growing marijuana outdoors in a pot

Growing marijuana outdoors in a pot

It is best to maintain the temperature between 55-86 degrees Fahrenheit for as much of the growing cycle as possible. Marijuana plants can survive outside this range for short periods.

Some places to consider for an outdoor grow include:

Other signs that it is time to harvest include brown resin on the buds, a broader stem, and if the leaves of the plant begin to turn yellow and die back.

Protecting Your Precious Crop from High Temperatures

We are offering this guide with the assumption that it is legal to grow marijuana plants in your state. First and foremost, it is imperative that you have the right climate for optimum growth.

When harvesting outdoors, make sure you have the requisite tools. When it’s time, bring sealable bags. We recommend carrying a holdall if you use Ziploc bags for added security. Cut the marijuana plants into lengths that make them easy to transport. In other words, make sure they fit in your bags!

You will have to learn specialized techniques if you wish to grow a few large plants.

Tips for Choosing a Grow Site

When growing cannabis outdoors, you have to realize that, while weed is reasonably adaptable to different weather conditions, it is still vulnerable to temperature extremes.

Climate is all-important when growing cannabis, with the primary concern being the amount of available sunlight. While this isn’t a problem in sun-kissed California, not every American state has the same luxury. However, don’t assume that glorious sunny weather is perfect for growing flowers.

Growing marijuana outdoors in a pot

Even if it is legal to grow cannabis outdoors where you live, you should still take some precautions to hide the plants from public view. And it’s often required by law. You can grow your cannabis plants among other plants in your garden to hide them in plain sight. Cannabis can easily grow taller than your average fence, though. Training techniques can help keep your plants shorter. The fewer people who know you are growing cannabis, the better. The ideal situation is to have your grow tucked away on a piece of land where your plants can truly flourish away from prying eyes and nosy neighbors.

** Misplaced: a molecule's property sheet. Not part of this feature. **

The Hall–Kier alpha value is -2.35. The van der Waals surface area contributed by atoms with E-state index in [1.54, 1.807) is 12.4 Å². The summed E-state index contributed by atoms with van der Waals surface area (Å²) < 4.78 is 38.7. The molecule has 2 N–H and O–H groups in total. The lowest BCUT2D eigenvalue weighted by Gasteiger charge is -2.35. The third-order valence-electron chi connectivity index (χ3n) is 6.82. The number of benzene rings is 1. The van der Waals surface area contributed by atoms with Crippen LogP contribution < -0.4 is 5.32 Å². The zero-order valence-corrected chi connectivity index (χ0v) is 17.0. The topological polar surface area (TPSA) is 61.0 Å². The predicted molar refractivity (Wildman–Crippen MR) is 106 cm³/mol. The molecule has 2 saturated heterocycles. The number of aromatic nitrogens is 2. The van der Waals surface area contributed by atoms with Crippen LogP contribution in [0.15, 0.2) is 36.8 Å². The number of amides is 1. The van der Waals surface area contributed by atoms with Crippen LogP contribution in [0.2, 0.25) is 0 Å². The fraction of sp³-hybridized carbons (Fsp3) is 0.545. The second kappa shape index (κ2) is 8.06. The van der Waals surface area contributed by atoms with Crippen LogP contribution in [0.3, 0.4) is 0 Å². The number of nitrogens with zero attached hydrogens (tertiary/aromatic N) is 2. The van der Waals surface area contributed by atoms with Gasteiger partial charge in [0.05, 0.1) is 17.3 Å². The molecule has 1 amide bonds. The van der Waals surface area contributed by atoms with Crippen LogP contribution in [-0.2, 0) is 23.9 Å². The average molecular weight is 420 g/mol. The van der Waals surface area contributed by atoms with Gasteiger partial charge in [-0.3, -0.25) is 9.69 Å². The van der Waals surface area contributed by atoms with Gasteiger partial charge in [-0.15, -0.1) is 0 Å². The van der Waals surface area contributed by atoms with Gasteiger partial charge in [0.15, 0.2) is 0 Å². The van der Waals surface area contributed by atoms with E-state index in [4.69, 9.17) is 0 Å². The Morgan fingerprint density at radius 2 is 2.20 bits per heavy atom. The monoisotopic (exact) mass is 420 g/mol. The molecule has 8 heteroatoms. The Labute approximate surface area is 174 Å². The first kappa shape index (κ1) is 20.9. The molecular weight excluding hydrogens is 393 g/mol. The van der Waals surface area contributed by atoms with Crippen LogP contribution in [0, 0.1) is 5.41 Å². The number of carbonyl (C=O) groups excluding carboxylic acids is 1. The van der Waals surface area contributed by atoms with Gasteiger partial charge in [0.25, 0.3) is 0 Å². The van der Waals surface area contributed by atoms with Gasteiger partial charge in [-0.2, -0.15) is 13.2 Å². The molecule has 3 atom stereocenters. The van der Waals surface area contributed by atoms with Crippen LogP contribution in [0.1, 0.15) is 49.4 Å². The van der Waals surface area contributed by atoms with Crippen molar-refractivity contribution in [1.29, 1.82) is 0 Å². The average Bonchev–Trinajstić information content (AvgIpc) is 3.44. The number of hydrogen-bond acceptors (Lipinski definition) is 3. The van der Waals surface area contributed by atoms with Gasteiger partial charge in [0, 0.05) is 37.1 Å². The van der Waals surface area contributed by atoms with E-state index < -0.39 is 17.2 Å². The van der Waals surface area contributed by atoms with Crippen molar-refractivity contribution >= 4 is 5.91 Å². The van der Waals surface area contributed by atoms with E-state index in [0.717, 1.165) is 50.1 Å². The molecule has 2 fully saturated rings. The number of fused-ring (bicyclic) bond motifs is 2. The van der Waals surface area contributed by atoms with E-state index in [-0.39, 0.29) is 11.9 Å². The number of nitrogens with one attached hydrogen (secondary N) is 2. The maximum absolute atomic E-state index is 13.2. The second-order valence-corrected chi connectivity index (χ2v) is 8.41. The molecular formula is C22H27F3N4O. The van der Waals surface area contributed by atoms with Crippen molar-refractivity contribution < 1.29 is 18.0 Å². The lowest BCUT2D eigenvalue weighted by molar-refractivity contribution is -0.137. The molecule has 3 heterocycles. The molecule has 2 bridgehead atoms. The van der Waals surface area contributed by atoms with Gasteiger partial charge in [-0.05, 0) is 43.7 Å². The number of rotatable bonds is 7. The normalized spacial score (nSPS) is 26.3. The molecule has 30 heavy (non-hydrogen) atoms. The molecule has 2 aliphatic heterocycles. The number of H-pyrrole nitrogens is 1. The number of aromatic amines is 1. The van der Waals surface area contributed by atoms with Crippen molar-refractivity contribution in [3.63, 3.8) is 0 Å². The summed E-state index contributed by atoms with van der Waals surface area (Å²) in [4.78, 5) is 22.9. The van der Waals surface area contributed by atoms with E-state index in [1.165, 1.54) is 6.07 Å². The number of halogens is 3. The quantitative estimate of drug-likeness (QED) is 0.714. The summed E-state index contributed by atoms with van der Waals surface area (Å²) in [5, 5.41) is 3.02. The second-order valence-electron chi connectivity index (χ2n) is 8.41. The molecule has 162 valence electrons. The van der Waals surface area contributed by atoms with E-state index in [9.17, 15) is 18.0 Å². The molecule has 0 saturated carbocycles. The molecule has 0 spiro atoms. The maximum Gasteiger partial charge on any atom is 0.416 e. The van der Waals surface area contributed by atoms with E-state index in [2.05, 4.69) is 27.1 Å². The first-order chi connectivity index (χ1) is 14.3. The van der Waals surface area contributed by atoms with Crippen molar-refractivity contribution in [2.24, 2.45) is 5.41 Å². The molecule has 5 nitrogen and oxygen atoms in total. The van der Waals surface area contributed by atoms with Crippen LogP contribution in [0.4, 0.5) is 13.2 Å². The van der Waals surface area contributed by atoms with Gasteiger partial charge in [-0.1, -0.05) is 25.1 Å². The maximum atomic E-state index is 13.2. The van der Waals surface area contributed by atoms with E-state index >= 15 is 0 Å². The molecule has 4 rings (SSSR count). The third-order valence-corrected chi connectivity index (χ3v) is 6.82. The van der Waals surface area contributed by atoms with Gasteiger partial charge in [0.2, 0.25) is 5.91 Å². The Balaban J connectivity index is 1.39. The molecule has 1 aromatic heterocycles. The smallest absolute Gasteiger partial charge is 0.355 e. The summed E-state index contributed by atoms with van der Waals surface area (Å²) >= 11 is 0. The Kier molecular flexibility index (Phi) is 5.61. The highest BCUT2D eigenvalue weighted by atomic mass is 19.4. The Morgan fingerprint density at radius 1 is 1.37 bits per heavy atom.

When possible, use natural structures and formations in your garden as windbreaks to prevent excessive stress on your plants that could lead to branches breaking.

Planting directly into the ground or a raised bed requires a bit more preparation but has its benefits as well. Without a container to restrict growth, roots can grow deep and thick to support a strong plant. The added surface area also allows the plant to access a greater quantity of nutrients and water in the soil, compared with a container garden. The major downside is that the plants cannot be moved and could require additional structures to protect them in the case of extreme weather.

The amount of water a plant needs largely depends on its size, the size of its container, the soil type, and general environmental conditions such as the weather and the intensity of the sun. Larger plants in warmer environments tend to use more water than smaller plants in cooler weather. The amount of water needed will change throughout a plant’s life cycle.

Pest and weed control

Quality soil is crucial to the success of your crop and one of the few factors that you have control over when growing outdoors.

Container gardens can be convenient as plants can be moved around the garden to maximize sunlight or protect them from harsh conditions such as rain, heavy winds, or extreme temperatures.

Outdoor cultivators take what Mother Nature gives them and turn it into the best possible harvest. Many cannabis consumers prefer marijuana grown outdoors under the full spectrum of natural sunlight. That unique spectrum creates a greater variance of cannabinoids and terpenes than artificial lighting.

Choosing the best site for outdoor cannabis

During the vegetative phase, plants need more nitrogen in order to create the roots and leaves that serve as the base for flowering. During the start of the flowering cycle, the plants will require more phosphorus and potassium than nitrogen. Towards the end of the flowering cycle, once the majority of the nitrogen has been depleted, the plants will focus their attention on using the remaining nutrients. The lack of nitrogen is largely responsible for the vibrant purple and orange hues that can be seen on large fan leaves and throughout the plants’ colas.

Greenhouses can be a great middle ground between the complexities of an indoor setup and the uncertainty of growing outdoors. They provide ample protection from the elements and use far fewer resources than an indoor grow. Greenhouses can be more costly than an outdoor garden and require more planning, but they also allow you to extend the growing season considerably.

Relying on the power of the sun, you won’t need to spend a ton of money on an outdoor grow. You’ll need some soil, fertilizer, seeds or clones, and maybe a small greenhouse to get them started. You won’t need to pay for electricity for lights, AC units, or dehumidifiers, and you can even collect rainwater.

How to set up your outdoor marijuana grow

Balcony: This can be a great spot if it gets good light—ideally, it faces south—and will usually get good wind. However, you may need to cover your balcony from peeping neighbors.

Types of outdoor grow spaces

Heavy rains and high winds can cause physical damage to plants and reduce yields, and excessive moisture can lead to mold and powdery mildew, especially during the flowering stage.